Tenakee Springs is a small community established in 1903 on the north shore of Tenakee Inlet, on Chichagof Island, Alaska. The name is derived from the Tlingit word “tinaghu” possibly meaning “Coppery Shield Bay”.
In the late 19th century, early prospectors and fishermen came here to wait out the winters and enjoy the natural hot springs. A salmon and crab cannery was located 4 miles (6.5 km) to the east on Tenakee Inlet from 1916 to 1974. At one-point Tenakee was known as “Robbers Roost” for the bank robbers and other outlaw types reportedly hiding out here. The most notorious of these were members of the Soapy Smith gang who reputedly settled here after Smith’s death in Skagway in 1898. Gambling and prostitution were part of the rowdy frontier town and there was no reliable law here until 1917 when Deputy U.S. Marshalls’ began making regular visits. Today, the community is connected to Juneau by the Alaska State Ferry, and commercial fishing and tourism are an important part of the Tenakee economy.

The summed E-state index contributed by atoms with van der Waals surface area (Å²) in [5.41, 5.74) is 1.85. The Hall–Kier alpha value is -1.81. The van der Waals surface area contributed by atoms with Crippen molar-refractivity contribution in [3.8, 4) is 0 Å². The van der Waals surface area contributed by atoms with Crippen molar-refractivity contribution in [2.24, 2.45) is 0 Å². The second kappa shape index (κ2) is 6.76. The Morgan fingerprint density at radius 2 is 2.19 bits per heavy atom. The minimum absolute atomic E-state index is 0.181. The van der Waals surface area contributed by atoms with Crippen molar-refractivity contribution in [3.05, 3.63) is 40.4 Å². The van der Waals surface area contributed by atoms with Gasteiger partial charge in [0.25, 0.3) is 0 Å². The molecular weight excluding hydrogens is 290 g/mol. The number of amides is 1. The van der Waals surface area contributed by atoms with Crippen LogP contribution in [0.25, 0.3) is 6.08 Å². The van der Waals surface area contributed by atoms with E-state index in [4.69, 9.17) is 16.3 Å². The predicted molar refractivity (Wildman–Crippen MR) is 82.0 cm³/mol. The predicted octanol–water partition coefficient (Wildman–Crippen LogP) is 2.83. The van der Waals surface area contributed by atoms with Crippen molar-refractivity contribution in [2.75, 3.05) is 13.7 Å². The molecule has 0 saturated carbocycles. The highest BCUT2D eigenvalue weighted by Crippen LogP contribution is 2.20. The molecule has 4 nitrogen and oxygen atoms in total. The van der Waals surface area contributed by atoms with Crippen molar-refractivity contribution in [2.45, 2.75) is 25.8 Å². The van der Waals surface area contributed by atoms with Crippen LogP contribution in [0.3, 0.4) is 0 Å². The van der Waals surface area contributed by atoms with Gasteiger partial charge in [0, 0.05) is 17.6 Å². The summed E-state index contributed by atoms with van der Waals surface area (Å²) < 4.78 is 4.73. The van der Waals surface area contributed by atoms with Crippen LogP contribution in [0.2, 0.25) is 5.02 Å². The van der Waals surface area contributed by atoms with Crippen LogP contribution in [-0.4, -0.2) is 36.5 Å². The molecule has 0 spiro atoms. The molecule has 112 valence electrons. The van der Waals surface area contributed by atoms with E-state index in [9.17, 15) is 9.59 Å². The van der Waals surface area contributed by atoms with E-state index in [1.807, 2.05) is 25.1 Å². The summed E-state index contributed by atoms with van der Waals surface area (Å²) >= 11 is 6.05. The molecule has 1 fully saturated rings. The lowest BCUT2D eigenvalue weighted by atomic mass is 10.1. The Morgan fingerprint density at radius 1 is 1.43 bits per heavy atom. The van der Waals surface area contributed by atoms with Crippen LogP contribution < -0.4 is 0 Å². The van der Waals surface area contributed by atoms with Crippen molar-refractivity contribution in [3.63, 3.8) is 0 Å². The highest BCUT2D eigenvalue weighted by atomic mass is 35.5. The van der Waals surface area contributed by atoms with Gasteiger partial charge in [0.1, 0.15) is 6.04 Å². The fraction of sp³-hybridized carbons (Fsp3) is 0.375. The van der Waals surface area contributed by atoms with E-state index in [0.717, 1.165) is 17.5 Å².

The hot natural spring was an open steaming pool just above the tide line until around 1900 when it was enclosed in a log cabin. The pool itself was enlarged at the same time. About 20 years later the U.S. Forest Service poured concrete around the tub and built a larger cabin. This building lasted until 1940 when the structures which are still in use today were built. In the 1930s a volunteer Bath House committee was formed to oversee and maintain the bathhouse. The committee, still serving the same purpose today, relying on donations to fund the maintenance that keeps the bathhouse clean, safe, and opened to the public. Read more here and here. Explore more of Tenakee Springs here: